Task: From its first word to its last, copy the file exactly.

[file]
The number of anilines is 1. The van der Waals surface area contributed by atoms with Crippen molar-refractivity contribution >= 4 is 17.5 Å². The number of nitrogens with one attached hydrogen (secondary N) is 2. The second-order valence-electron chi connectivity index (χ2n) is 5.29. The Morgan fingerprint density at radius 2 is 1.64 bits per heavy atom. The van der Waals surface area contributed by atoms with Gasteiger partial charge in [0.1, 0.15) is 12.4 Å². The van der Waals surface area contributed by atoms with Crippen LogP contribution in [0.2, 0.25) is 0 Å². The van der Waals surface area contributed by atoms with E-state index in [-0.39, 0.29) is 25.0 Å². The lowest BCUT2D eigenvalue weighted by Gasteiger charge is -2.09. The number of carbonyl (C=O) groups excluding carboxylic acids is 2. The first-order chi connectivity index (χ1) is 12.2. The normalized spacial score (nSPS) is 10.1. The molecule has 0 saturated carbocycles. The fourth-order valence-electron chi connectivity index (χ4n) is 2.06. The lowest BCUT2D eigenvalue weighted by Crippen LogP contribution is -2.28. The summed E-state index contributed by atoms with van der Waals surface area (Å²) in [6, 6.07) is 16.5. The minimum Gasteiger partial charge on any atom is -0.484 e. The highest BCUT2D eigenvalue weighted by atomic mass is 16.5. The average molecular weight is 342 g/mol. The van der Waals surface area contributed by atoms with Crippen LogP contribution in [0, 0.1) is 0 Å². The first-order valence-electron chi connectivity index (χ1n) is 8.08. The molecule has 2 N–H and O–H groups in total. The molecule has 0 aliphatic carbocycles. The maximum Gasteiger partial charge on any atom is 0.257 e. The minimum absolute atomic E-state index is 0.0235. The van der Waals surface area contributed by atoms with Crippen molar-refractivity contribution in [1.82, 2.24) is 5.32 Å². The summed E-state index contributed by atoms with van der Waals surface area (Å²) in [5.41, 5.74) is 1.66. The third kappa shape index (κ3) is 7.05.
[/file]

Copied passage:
The number of anilines is 1. The van der Waals surface area contributed by atoms with Crippen molar-refractivity contribution >= 4 is 17.5 Å². The number of nitrogens with one attached hydrogen (secondary N) is 2. The second-order valence-electron chi connectivity index (χ2n) is 5.29. The Morgan fingerprint density at radius 2 is 1.64 bits per heavy atom. The van der Waals surface area contributed by atoms with Gasteiger partial charge in [0.1, 0.15) is 12.4 Å². The van der Waals surface area contributed by atoms with Crippen LogP contribution in [0.2, 0.25) is 0 Å². The van der Waals surface area contributed by atoms with E-state index in [-0.39, 0.29) is 25.0 Å². The lowest BCUT2D eigenvalue weighted by Gasteiger charge is -2.09. The number of carbonyl (C=O) groups excluding carboxylic acids is 2. The first-order chi connectivity index (χ1) is 12.2. The normalized spacial score (nSPS) is 10.1. The molecule has 0 saturated carbocycles. The fourth-order valence-electron chi connectivity index (χ4n) is 2.06. The lowest BCUT2D eigenvalue weighted by Crippen LogP contribution is -2.28. The summed E-state index contributed by atoms with van der Waals surface area (Å²) in [6, 6.07) is 16.5. The minimum Gasteiger partial charge on any atom is -0.484 e. The highest BCUT2D eigenvalue weighted by atomic mass is 16.5. The average molecular weight is 342 g/mol. The van der Waals surface area contributed by atoms with Crippen LogP contribution in [0, 0.1) is 0 Å². The first-order valence-electron chi connectivity index (χ1n) is 8.08. The molecule has 2 N–H and O–H groups in total. The molecule has 0 aliphatic carbocycles. The maximum Gasteiger partial charge on any atom is 0.257 e. The minimum absolute atomic E-state index is 0.0235. The van der Waals surface area contributed by atoms with Crippen molar-refractivity contribution in [1.82, 2.24) is 5.32 Å². The summed E-state index contributed by atoms with van der Waals surface area (Å²) in [5.41, 5.74) is 1.66. The third kappa shape index (κ3) is 7.05.